There are more than 6.6 billion smartphone users in the world. Instead of a rise in mobile apps and websites, we’re now in an era where they’re the norm.
But that doesn’t mean mobile UX/UI design is without its challenges. Digital product designers have to fit information formerly reserved for large monitors on palm-sized screens, and they have to account for different devices. Designing a mobile app or website is more than just making its desktop counterpart responsive, so here are the mobile UI/UX design best practices every designer should consider.
The average size of a mobile phone screen is 6.3 inches. That means real estate is slim and too many design elements can over-complicate the user experience. Concentrate on conveying relevant information to the user and get rid of unnecessary elements, focusing on only one or two actions per screen.
Like all parts of a mobile app, navigation should be clean but intuitive. It’s natural to want to revolutionize a mobile app and create something new, but people are generally creatures of habit. We like things that feel familiar, so follow standard navigation patterns and use icons that can be easily understood.
Think about the dexterity of a user’s thumb and optimize for the thumb zone — the surface area of a mobile screen that’s the most accessible by your thumb. (When we hold our phones, our thumb usually rests at the bottom of the screen.) Avoid placing buttons or other interactive elements at the top of the screen and make touch targets big enough for the user to tap them easily. And, of course, don’t forget to keep both left-handed and right-handed users in mind.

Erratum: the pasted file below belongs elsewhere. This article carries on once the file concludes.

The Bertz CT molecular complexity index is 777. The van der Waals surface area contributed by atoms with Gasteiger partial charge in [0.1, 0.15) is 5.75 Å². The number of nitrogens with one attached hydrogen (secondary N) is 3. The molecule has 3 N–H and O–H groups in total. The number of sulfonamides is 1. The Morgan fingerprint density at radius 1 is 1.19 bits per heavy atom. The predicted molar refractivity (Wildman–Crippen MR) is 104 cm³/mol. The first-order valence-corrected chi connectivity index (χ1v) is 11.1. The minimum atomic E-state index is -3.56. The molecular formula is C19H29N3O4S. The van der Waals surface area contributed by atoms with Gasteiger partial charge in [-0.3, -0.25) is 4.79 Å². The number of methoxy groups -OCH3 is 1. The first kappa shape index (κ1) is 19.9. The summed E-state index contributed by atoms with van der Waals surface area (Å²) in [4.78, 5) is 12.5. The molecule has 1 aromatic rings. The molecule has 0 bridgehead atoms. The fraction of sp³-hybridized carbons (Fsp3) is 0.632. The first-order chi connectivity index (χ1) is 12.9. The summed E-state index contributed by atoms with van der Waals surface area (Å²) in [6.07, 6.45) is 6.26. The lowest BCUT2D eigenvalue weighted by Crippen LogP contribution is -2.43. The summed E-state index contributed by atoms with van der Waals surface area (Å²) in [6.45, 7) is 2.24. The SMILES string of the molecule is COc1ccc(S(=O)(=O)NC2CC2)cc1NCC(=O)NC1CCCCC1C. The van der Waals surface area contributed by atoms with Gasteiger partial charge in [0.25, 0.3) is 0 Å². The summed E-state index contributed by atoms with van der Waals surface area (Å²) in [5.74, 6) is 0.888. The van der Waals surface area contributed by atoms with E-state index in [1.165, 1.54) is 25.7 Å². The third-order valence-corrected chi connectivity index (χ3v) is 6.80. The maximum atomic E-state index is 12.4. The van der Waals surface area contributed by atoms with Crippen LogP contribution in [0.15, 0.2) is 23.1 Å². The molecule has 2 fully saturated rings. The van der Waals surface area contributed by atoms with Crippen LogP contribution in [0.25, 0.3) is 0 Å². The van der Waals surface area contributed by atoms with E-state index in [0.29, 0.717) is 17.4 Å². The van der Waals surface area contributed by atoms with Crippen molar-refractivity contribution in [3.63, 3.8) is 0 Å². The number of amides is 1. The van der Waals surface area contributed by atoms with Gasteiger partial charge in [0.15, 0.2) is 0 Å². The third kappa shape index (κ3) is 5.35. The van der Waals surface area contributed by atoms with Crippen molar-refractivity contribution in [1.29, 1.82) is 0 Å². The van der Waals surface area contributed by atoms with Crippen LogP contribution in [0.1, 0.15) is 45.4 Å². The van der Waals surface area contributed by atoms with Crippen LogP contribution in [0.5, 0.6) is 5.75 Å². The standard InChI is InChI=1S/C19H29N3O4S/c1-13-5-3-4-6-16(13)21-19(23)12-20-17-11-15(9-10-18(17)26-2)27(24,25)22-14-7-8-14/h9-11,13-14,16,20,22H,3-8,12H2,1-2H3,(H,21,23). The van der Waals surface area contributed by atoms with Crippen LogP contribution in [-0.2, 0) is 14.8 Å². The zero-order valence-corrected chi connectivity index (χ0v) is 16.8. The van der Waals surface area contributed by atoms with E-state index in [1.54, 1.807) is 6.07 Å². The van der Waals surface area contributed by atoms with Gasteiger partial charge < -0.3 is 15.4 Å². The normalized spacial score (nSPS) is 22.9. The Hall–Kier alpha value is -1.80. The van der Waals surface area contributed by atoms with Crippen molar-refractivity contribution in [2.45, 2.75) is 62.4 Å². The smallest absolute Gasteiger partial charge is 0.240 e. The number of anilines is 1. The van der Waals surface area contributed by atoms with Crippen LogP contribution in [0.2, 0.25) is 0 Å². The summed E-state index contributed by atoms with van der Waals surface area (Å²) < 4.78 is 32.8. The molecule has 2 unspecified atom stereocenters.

Most smartphones are touchscreens and users have grown accustomed to finger-forward controls. To make pages engaging and dynamic, allow for multiple touch gestures that let users directly interact with your mobile app or website. Think double taps, drag and drops, and left and right swiping.
Endless scrolling helps users digest content without interruption, but long blocks of text can also cause scrolling fatigue and eventually, disinterest. Break up content and small tasks with functional animations and interactive components like “tap to expand” or “read more” options.
Content should be easy to read and easy to digest, and the visual hierarchy should be established early on. Choose typefaces that are legible and work well in different sizes; leave adequate space in between lines and make sure fonts and backgrounds are balanced. An added bonus is making content available even when the user doesn’t have a data connection.
A great mobile app or website is accessible for as many users as possible, including those with ability-based impairments. In most countrie, accessibility is a legal requirement. When designing an app or website, account for people with hearing or vision impairments and physical or motor disabilities. Designs should also be compatible with assistive technology like screen readers and voice recognition software.
The mobile world is constantly changing, and new features and technologies are released almost every day. But these quick UX/UI tips lay the foundation for mobile design across a variety of devices, whether they’re iOS or Android. If you’re ready to get your mobile app up and running, get in touch.